Chronic urticaria arrives suddenly into someone's life. You find yourself covered in itchy wheals and often you don't know why. When you search the internet you find too much information. You leave your computer more worried than reassured. Your loved ones each have their own opinions. You are having an allergic reaction, you are too stressed, you must be coming down with some infection, are you anxious, are you drinking too much coffee, have you eaten strawberries or tomatoes, or something too spicy? Have you changed soap, fabric softener? Etc. In short, they don't know any better than you.
After a day or two, you decide to ask your pharmacist for advice. In Canada, a pharmacist is currently the most easily accessible healthcare professional. In an ideal world, he checks with you that it is not a reaction to the drugs you are taking, an insect bite, a known allergy. He'll probably end up directing you to the antihistamines section, and tell you to avoid your triggers.
You work from home for a day or two taking your over-the-counter medication. Your condition improves after a week, you no longer have hives and you stop the antihistamine. Two or three days later, your hives return without precise reasons. You take medication again and the cycle begins again. You decide to seek a consultation from a family doctor. You're lucky. You get an appointment in three weeks.
About 2 months after your first attack of hives, you meet the family doctor and he tells you that you have the right treatment. Take antihistamines and avoid your triggers. Problem is, you often don't know what those are (if there are any), and some are just plain unavoidable - your hives get worse when you're anxious, but try explaining that to your two-year-old and your boss. You start avoiding those triggers you know and can avoid, you stay home to avoid having to explain for the nth time that your face is swollen because of your condition and not because someone has hit you, and your world becomes increasingly smaller and more isolated. Also, the antihistamines, at the dose you are taking them, are making you sleepy, constantly hungry and forgetful.
Now you have a first decision to take. You go back home like this or you insist. The right choice is to not give up, but it's not easy. You are already physically and mentally weakened after two months of struggling with hives. If you let go, you will have to come back another time for the same problem and you will be even more vulnerable.
Everyone has their story. Document yours with photos to make your point better understood. Here is an example of quality of life impact : "Yes, antihistamines are well and good, but the hives stay there. I've been itching for over two months doctor. Now, despite the medication, the hives remain there, they decrease for a little while, but they come back. In addition, I can't sleep well at night, I'm tired and sleepy during daytime and have a hard time concentrating at work. I've lost patience with my children. Also, I can no longer mow my lawn. I have swollen hands. I play golf and my feet swell so bad they don't fit in my shoes anymore. My social life is non-existent. I can't go on like this."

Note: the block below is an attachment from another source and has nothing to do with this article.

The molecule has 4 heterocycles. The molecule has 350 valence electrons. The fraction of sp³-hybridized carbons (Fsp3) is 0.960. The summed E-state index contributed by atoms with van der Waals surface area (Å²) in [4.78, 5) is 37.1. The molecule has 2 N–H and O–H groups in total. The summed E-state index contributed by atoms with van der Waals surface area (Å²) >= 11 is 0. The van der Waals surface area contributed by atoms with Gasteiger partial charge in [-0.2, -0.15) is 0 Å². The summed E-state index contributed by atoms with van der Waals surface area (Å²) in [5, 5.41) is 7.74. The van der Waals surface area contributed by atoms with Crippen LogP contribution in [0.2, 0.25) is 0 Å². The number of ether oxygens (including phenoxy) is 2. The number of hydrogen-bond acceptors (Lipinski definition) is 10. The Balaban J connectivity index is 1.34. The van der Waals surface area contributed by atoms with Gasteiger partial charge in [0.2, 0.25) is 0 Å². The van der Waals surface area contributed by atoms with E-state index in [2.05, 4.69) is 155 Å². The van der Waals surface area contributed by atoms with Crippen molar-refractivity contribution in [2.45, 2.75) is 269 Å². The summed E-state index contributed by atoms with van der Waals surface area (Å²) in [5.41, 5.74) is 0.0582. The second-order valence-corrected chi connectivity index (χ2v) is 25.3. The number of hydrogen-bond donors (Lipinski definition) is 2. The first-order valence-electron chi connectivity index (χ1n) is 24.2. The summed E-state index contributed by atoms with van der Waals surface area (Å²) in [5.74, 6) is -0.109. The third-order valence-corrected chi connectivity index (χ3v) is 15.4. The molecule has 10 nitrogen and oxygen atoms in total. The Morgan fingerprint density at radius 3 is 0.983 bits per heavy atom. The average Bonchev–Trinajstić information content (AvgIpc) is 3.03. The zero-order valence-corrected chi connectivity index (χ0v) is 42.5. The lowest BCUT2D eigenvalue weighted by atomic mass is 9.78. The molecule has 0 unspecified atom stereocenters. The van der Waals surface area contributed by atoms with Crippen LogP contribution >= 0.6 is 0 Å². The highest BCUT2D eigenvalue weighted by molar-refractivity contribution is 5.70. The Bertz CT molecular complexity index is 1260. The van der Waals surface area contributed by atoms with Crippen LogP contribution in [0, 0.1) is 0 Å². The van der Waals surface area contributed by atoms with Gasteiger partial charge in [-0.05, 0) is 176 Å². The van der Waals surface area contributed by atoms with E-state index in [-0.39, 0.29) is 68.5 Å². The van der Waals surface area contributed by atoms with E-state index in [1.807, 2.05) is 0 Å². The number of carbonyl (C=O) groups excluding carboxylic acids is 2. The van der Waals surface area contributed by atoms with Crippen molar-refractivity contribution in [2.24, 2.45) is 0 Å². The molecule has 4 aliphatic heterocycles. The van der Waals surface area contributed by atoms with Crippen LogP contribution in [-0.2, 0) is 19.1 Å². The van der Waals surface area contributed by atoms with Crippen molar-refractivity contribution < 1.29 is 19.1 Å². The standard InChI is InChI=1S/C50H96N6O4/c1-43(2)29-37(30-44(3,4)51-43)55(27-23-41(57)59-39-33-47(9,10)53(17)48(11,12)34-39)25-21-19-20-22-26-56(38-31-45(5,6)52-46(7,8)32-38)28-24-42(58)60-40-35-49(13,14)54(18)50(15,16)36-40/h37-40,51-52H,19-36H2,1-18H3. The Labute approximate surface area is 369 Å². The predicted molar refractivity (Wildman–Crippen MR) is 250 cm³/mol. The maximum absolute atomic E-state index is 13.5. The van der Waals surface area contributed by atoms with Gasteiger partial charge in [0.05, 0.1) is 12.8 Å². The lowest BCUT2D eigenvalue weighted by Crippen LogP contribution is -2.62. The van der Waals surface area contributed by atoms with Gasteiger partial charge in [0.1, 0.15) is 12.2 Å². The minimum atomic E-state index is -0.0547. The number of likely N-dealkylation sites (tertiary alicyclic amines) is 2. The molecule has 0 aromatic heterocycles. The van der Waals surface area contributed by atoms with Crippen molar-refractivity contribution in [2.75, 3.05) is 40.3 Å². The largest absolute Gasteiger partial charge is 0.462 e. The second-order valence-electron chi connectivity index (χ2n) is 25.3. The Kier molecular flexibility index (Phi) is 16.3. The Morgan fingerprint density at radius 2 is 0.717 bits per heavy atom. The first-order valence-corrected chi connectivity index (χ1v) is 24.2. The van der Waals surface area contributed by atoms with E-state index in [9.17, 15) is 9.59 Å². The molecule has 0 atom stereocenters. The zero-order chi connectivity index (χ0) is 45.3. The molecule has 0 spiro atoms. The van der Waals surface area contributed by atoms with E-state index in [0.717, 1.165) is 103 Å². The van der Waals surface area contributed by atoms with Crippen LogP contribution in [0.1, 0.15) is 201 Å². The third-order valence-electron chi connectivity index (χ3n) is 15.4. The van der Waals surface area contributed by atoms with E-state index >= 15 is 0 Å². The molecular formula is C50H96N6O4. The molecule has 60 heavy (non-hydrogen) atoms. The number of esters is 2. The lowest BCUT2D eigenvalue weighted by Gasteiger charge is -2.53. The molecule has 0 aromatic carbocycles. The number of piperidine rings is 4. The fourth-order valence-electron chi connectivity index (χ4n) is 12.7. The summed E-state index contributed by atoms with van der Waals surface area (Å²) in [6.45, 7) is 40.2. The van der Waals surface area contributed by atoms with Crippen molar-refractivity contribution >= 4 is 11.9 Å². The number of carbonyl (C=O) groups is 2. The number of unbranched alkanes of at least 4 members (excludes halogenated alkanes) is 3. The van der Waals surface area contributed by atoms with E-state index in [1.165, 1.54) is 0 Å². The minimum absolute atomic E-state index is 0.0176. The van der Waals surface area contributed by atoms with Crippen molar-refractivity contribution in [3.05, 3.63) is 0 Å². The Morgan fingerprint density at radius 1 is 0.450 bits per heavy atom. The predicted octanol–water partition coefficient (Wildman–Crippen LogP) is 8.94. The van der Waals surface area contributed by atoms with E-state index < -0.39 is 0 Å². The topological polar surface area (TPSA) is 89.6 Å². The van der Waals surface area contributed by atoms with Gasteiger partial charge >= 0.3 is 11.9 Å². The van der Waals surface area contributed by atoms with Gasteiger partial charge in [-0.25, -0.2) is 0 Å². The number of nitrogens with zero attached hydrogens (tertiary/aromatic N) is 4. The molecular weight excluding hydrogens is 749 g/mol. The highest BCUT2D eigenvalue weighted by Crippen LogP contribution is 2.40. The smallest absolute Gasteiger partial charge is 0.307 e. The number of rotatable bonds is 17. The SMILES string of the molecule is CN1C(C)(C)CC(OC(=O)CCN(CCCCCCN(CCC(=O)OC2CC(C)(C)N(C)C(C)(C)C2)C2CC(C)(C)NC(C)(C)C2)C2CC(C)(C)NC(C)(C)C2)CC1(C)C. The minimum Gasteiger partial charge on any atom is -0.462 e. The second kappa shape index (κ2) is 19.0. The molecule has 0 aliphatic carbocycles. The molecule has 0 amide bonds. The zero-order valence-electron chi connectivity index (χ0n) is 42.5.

If you are lucky, you will have an immunology or dermatology consultation. Now you have a second decision to take. Keep taking an ineffective treatment with annoying side-effects and endure for a year or two, doing less and less in your life as you avoid triggers. Or request follow-up and treatment optimization while waiting. If you let go, ask yourself what physical and mental state you will be in when you have your appointment with the specialist.
Prepare your discussion. Explain how you feel with hives. Talk about your work, your social life, your appearance, your fatigue. Express your concern about going home with medication that doesn't work and causes debilitating side effects. The delay in seeing a specialist doctor stresses you out. You have nothing to lose. Unlike the majority of patients referred in immunology and dermatology, you are in pain. Health professionals don't always understand the very real impact your condition has on your life. You have to explain it and advocate for yourself.
Finally, the day of your consultation with the specialist will arrive. Continue to document your symptoms to facilitate diagnosis.
If you found this article, remember that a patient association like Chronic Urticaria can help you find quality information. We can also offer you our support services. The patient journey to obtain a diagnosis is long and difficult. You're not alone.
Your physical and mental state will be put to the test. Self-care and sharing with others with hives can help. Several support groups exist on Facebook, ours is called Urticariens | Facebook.